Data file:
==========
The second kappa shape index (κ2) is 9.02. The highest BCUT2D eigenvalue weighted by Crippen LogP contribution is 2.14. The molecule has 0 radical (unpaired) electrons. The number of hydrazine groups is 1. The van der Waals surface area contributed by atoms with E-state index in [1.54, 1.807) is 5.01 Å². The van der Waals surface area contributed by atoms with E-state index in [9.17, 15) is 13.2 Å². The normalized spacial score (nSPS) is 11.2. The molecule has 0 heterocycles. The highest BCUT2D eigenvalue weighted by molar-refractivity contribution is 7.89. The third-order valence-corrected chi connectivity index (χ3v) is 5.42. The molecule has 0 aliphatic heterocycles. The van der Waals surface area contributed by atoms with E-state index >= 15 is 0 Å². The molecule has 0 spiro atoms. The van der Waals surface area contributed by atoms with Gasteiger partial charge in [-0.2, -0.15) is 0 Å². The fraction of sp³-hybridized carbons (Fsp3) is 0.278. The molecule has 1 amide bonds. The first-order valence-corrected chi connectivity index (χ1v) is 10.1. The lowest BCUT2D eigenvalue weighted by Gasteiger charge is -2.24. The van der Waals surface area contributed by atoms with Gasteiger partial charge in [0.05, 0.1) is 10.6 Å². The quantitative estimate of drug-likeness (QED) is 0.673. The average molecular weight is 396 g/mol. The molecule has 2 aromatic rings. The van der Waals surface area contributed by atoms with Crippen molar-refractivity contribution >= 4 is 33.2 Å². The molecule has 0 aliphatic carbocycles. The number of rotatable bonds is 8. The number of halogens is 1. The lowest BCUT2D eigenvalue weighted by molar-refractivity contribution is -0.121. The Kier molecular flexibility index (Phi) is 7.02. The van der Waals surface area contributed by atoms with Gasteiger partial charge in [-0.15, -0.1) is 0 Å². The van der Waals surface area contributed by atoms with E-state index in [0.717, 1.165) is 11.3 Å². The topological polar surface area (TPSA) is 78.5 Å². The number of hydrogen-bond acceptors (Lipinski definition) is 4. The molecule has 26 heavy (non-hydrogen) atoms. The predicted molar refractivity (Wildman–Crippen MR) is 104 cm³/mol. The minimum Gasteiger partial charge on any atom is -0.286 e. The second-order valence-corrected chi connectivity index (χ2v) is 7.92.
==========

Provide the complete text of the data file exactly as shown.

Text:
The second kappa shape index (κ2) is 9.02. The highest BCUT2D eigenvalue weighted by Crippen LogP contribution is 2.14. The molecule has 0 radical (unpaired) electrons. The number of hydrazine groups is 1. The van der Waals surface area contributed by atoms with E-state index in [1.54, 1.807) is 5.01 Å². The van der Waals surface area contributed by atoms with E-state index in [9.17, 15) is 13.2 Å². The normalized spacial score (nSPS) is 11.2. The molecule has 0 heterocycles. The highest BCUT2D eigenvalue weighted by molar-refractivity contribution is 7.89. The third-order valence-corrected chi connectivity index (χ3v) is 5.42. The molecule has 0 aliphatic heterocycles. The van der Waals surface area contributed by atoms with E-state index >= 15 is 0 Å². The molecule has 0 spiro atoms. The van der Waals surface area contributed by atoms with Gasteiger partial charge in [-0.2, -0.15) is 0 Å². The fraction of sp³-hybridized carbons (Fsp3) is 0.278. The molecule has 1 amide bonds. The first-order valence-corrected chi connectivity index (χ1v) is 10.1. The lowest BCUT2D eigenvalue weighted by Gasteiger charge is -2.24. The van der Waals surface area contributed by atoms with Gasteiger partial charge in [0.05, 0.1) is 10.6 Å². The quantitative estimate of drug-likeness (QED) is 0.673. The average molecular weight is 396 g/mol. The molecule has 2 aromatic rings. The van der Waals surface area contributed by atoms with Crippen molar-refractivity contribution >= 4 is 33.2 Å². The molecule has 0 aliphatic carbocycles. The number of rotatable bonds is 8. The number of halogens is 1. The lowest BCUT2D eigenvalue weighted by molar-refractivity contribution is -0.121. The Kier molecular flexibility index (Phi) is 7.02. The van der Waals surface area contributed by atoms with Gasteiger partial charge in [-0.15, -0.1) is 0 Å². The van der Waals surface area contributed by atoms with E-state index in [0.717, 1.165) is 11.3 Å². The topological polar surface area (TPSA) is 78.5 Å². The number of hydrogen-bond acceptors (Lipinski definition) is 4. The molecule has 26 heavy (non-hydrogen) atoms. The predicted molar refractivity (Wildman–Crippen MR) is 104 cm³/mol. The minimum Gasteiger partial charge on any atom is -0.286 e. The second-order valence-corrected chi connectivity index (χ2v) is 7.92.